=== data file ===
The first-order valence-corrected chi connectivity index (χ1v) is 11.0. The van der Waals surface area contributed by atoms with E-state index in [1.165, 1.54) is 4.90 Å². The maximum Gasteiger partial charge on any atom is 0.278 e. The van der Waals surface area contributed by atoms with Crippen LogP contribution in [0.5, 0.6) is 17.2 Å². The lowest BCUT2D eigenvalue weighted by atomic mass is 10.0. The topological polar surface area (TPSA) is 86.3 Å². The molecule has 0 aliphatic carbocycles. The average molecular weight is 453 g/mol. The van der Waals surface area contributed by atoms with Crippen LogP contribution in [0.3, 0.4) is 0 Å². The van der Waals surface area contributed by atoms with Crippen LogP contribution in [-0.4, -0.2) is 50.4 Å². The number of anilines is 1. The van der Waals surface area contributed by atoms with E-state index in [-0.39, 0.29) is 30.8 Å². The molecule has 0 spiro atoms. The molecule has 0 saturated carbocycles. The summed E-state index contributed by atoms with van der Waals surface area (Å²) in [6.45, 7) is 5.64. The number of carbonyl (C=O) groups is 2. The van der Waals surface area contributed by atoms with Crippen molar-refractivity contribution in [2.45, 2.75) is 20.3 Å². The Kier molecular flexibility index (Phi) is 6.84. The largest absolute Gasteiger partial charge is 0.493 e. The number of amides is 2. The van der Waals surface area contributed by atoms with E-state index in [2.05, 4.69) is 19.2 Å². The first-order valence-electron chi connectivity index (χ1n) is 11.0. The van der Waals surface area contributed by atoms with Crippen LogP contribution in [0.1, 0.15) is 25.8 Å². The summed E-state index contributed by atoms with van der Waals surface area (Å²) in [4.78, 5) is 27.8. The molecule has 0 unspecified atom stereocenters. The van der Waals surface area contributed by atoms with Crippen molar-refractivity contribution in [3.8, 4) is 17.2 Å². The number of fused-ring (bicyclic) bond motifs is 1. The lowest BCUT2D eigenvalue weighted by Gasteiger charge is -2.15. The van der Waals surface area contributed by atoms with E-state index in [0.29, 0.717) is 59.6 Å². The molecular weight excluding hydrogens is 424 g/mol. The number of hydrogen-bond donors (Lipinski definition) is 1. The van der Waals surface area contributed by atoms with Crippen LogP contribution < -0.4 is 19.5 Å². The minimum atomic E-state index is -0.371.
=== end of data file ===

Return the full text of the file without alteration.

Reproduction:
The first-order valence-corrected chi connectivity index (χ1v) is 11.0. The van der Waals surface area contributed by atoms with E-state index in [1.165, 1.54) is 4.90 Å². The maximum Gasteiger partial charge on any atom is 0.278 e. The van der Waals surface area contributed by atoms with Crippen LogP contribution in [0.5, 0.6) is 17.2 Å². The lowest BCUT2D eigenvalue weighted by atomic mass is 10.0. The topological polar surface area (TPSA) is 86.3 Å². The molecule has 0 aliphatic carbocycles. The average molecular weight is 453 g/mol. The van der Waals surface area contributed by atoms with Crippen LogP contribution in [0.3, 0.4) is 0 Å². The van der Waals surface area contributed by atoms with Crippen LogP contribution in [-0.4, -0.2) is 50.4 Å². The number of anilines is 1. The van der Waals surface area contributed by atoms with E-state index in [-0.39, 0.29) is 30.8 Å². The molecule has 0 spiro atoms. The molecule has 0 saturated carbocycles. The summed E-state index contributed by atoms with van der Waals surface area (Å²) in [6.45, 7) is 5.64. The number of carbonyl (C=O) groups is 2. The van der Waals surface area contributed by atoms with Crippen molar-refractivity contribution in [2.45, 2.75) is 20.3 Å². The Kier molecular flexibility index (Phi) is 6.84. The largest absolute Gasteiger partial charge is 0.493 e. The number of amides is 2. The van der Waals surface area contributed by atoms with E-state index in [2.05, 4.69) is 19.2 Å². The first-order valence-electron chi connectivity index (χ1n) is 11.0. The van der Waals surface area contributed by atoms with Crippen LogP contribution in [0.1, 0.15) is 25.8 Å². The summed E-state index contributed by atoms with van der Waals surface area (Å²) in [4.78, 5) is 27.8. The molecule has 0 unspecified atom stereocenters. The van der Waals surface area contributed by atoms with Crippen molar-refractivity contribution in [3.8, 4) is 17.2 Å². The number of fused-ring (bicyclic) bond motifs is 1. The lowest BCUT2D eigenvalue weighted by Gasteiger charge is -2.15. The van der Waals surface area contributed by atoms with E-state index in [0.29, 0.717) is 59.6 Å². The molecular weight excluding hydrogens is 424 g/mol. The number of hydrogen-bond donors (Lipinski definition) is 1. The van der Waals surface area contributed by atoms with Crippen LogP contribution < -0.4 is 19.5 Å². The minimum atomic E-state index is -0.371.